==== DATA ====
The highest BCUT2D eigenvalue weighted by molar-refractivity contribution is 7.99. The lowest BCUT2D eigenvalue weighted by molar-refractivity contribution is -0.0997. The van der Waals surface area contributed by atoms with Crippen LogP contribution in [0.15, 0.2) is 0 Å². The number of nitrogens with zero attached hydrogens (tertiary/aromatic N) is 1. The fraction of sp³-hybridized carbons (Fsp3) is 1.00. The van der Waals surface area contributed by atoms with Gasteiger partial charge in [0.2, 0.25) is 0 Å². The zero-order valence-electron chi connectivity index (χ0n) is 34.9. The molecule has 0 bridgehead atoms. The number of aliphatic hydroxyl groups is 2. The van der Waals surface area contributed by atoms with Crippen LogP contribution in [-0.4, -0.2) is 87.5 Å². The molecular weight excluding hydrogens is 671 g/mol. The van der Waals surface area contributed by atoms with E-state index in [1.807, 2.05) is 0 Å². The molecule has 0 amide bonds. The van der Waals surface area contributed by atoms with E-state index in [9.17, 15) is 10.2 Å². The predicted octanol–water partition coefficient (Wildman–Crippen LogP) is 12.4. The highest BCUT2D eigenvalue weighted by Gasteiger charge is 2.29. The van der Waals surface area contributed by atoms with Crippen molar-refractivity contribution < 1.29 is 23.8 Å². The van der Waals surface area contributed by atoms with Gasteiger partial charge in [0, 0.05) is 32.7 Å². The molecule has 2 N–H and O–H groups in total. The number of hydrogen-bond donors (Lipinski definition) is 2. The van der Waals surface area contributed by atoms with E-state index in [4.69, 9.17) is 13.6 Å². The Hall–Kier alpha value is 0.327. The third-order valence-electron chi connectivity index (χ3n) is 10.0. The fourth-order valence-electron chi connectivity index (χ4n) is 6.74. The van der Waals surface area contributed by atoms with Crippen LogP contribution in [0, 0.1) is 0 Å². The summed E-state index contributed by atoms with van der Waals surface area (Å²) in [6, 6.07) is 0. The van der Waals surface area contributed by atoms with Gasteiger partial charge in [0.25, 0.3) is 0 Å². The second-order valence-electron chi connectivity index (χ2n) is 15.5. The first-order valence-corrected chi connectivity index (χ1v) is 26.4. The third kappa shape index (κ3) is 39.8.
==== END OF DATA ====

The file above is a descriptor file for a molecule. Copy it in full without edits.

The highest BCUT2D eigenvalue weighted by molar-refractivity contribution is 7.99. The lowest BCUT2D eigenvalue weighted by molar-refractivity contribution is -0.0997. The van der Waals surface area contributed by atoms with Crippen LogP contribution in [0.15, 0.2) is 0 Å². The number of nitrogens with zero attached hydrogens (tertiary/aromatic N) is 1. The fraction of sp³-hybridized carbons (Fsp3) is 1.00. The van der Waals surface area contributed by atoms with Gasteiger partial charge in [0.2, 0.25) is 0 Å². The zero-order valence-electron chi connectivity index (χ0n) is 34.9. The molecule has 0 bridgehead atoms. The number of aliphatic hydroxyl groups is 2. The van der Waals surface area contributed by atoms with Crippen LogP contribution in [-0.4, -0.2) is 87.5 Å². The molecular weight excluding hydrogens is 671 g/mol. The van der Waals surface area contributed by atoms with E-state index in [1.807, 2.05) is 0 Å². The molecule has 0 amide bonds. The van der Waals surface area contributed by atoms with E-state index in [9.17, 15) is 10.2 Å². The predicted octanol–water partition coefficient (Wildman–Crippen LogP) is 12.4. The highest BCUT2D eigenvalue weighted by Gasteiger charge is 2.29. The van der Waals surface area contributed by atoms with Crippen molar-refractivity contribution < 1.29 is 23.8 Å². The van der Waals surface area contributed by atoms with Gasteiger partial charge in [0, 0.05) is 32.7 Å². The molecule has 2 N–H and O–H groups in total. The number of hydrogen-bond donors (Lipinski definition) is 2. The van der Waals surface area contributed by atoms with E-state index in [4.69, 9.17) is 13.6 Å². The Hall–Kier alpha value is 0.327. The third-order valence-electron chi connectivity index (χ3n) is 10.0. The fourth-order valence-electron chi connectivity index (χ4n) is 6.74. The van der Waals surface area contributed by atoms with Crippen LogP contribution in [0, 0.1) is 0 Å². The summed E-state index contributed by atoms with van der Waals surface area (Å²) in [6, 6.07) is 0. The van der Waals surface area contributed by atoms with Gasteiger partial charge in [0.25, 0.3) is 0 Å². The second-order valence-electron chi connectivity index (χ2n) is 15.5. The first-order valence-corrected chi connectivity index (χ1v) is 26.4. The third kappa shape index (κ3) is 39.8.